Linked by Elv13 on Sun 17th Jun 2012 10:35 UTC
Hardware, Embedded Systems "The UEFI secure boot mechanism has been the source of a great deal of concern in the free software community, and for good reason: it could easily be a mechanism by which we lose control over our own systems. Recently, Red Hat's Matthew Garrett described how the Fedora distribution planned to handle secure boot in the Fedora 18 release. That posting has inspired a great deal of concern and criticism, though, arguably, about the wrong things."
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Just wondering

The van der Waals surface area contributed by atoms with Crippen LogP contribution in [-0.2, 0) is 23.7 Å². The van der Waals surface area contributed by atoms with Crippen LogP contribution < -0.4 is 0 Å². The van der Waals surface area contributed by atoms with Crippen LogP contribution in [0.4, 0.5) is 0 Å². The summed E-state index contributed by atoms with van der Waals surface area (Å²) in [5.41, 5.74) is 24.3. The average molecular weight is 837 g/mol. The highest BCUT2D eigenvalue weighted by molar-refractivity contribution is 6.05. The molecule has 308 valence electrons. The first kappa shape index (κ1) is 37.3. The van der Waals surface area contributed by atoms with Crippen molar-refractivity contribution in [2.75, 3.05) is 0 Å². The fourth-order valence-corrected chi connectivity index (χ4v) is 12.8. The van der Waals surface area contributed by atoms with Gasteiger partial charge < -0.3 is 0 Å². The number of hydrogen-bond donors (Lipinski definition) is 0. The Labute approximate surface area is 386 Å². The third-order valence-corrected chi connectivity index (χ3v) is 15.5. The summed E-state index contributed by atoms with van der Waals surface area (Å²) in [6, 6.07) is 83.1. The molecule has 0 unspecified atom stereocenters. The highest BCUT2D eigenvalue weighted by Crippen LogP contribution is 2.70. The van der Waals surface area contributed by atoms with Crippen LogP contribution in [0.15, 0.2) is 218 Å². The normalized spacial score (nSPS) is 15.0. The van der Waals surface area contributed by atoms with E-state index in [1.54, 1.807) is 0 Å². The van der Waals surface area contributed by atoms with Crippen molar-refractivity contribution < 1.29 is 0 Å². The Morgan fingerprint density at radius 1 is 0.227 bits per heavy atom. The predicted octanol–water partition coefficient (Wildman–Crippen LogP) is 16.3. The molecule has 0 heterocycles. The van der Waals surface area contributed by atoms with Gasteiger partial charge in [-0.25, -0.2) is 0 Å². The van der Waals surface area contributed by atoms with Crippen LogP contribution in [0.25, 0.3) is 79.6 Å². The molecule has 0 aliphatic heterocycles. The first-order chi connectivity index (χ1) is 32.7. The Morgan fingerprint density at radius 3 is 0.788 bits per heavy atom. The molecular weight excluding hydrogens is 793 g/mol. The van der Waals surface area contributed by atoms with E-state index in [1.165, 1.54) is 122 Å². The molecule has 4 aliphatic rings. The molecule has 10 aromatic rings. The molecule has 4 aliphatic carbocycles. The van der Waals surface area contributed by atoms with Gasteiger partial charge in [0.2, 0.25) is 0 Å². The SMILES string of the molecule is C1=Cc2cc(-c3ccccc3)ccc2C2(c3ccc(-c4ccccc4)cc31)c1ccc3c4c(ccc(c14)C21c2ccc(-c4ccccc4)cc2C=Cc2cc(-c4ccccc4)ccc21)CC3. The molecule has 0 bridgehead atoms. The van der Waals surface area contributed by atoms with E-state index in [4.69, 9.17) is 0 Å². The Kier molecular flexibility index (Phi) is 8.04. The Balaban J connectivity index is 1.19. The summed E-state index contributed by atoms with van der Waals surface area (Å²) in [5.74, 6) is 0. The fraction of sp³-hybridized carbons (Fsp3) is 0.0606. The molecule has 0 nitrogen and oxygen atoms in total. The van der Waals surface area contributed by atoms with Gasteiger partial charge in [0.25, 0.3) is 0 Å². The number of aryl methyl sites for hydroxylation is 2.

by acobar on Sun 17th Jun 2012 19:46 UTC
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To fix computers I have been using boot CDs, DVDs and pen drives for years. They are very practical and get the job done. I wonder what will happen then if the secure boot Microsoft designed start to refuse such tools. Microsoft own solution was never ever on par with hand crafted 3rd parties ones.

I believe that all this will make hard to me to clean the mess that enter the "Microsoft Windows opened" and also will make it more expensive, time and money wise.

My bet is the MS wants to fight the piracy more effectively, that the system would be strengthened against attacks is probably a side effect. Many exploits exist that work around MS registration/validation by interfering exactly on this stage of OS loading to be able to deliver their payload.

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